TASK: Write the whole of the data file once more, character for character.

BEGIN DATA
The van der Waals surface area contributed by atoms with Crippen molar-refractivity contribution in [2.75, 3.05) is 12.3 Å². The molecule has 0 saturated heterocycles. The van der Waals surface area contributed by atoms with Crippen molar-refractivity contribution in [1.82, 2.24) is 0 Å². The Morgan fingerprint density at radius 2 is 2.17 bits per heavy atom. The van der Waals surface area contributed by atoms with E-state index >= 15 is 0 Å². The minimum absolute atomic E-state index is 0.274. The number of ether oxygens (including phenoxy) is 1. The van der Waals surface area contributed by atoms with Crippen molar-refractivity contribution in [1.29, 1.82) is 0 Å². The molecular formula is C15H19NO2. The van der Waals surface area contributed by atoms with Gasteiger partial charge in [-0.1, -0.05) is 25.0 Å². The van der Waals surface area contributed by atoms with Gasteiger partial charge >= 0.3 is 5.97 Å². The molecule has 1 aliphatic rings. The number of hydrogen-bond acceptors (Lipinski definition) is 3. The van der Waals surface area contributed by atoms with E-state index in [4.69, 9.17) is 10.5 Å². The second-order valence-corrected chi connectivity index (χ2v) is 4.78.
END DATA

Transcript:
The van der Waals surface area contributed by atoms with Crippen molar-refractivity contribution in [2.75, 3.05) is 12.3 Å². The molecule has 0 saturated heterocycles. The van der Waals surface area contributed by atoms with Crippen molar-refractivity contribution in [1.82, 2.24) is 0 Å². The Morgan fingerprint density at radius 2 is 2.17 bits per heavy atom. The van der Waals surface area contributed by atoms with E-state index >= 15 is 0 Å². The minimum absolute atomic E-state index is 0.274. The number of ether oxygens (including phenoxy) is 1. The van der Waals surface area contributed by atoms with Crippen molar-refractivity contribution in [1.29, 1.82) is 0 Å². The molecular formula is C15H19NO2. The van der Waals surface area contributed by atoms with Gasteiger partial charge in [-0.1, -0.05) is 25.0 Å². The van der Waals surface area contributed by atoms with Gasteiger partial charge >= 0.3 is 5.97 Å². The molecule has 1 aliphatic rings. The number of hydrogen-bond acceptors (Lipinski definition) is 3. The van der Waals surface area contributed by atoms with E-state index in [4.69, 9.17) is 10.5 Å². The second-order valence-corrected chi connectivity index (χ2v) is 4.78.